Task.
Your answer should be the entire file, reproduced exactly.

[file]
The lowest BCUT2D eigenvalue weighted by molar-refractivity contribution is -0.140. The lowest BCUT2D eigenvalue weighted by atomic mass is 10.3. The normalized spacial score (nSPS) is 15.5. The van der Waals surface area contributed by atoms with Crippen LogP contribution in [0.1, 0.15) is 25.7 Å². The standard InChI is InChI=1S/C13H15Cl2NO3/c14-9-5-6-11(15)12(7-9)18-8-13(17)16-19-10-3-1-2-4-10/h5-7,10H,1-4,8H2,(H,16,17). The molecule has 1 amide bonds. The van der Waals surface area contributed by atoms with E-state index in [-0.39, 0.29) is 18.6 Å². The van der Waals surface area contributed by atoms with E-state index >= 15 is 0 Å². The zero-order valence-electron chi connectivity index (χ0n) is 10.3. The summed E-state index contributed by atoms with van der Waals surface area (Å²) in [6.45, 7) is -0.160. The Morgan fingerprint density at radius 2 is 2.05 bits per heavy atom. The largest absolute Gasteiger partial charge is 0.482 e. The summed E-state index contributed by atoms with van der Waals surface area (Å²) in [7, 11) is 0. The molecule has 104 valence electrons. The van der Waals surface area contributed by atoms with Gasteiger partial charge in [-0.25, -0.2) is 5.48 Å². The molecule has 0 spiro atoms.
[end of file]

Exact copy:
The lowest BCUT2D eigenvalue weighted by molar-refractivity contribution is -0.140. The lowest BCUT2D eigenvalue weighted by atomic mass is 10.3. The normalized spacial score (nSPS) is 15.5. The van der Waals surface area contributed by atoms with Crippen LogP contribution in [0.1, 0.15) is 25.7 Å². The standard InChI is InChI=1S/C13H15Cl2NO3/c14-9-5-6-11(15)12(7-9)18-8-13(17)16-19-10-3-1-2-4-10/h5-7,10H,1-4,8H2,(H,16,17). The molecule has 1 amide bonds. The van der Waals surface area contributed by atoms with E-state index in [-0.39, 0.29) is 18.6 Å². The van der Waals surface area contributed by atoms with E-state index >= 15 is 0 Å². The zero-order valence-electron chi connectivity index (χ0n) is 10.3. The summed E-state index contributed by atoms with van der Waals surface area (Å²) in [6.45, 7) is -0.160. The Morgan fingerprint density at radius 2 is 2.05 bits per heavy atom. The largest absolute Gasteiger partial charge is 0.482 e. The summed E-state index contributed by atoms with van der Waals surface area (Å²) in [7, 11) is 0. The molecule has 104 valence electrons. The van der Waals surface area contributed by atoms with Gasteiger partial charge in [-0.25, -0.2) is 5.48 Å². The molecule has 0 spiro atoms.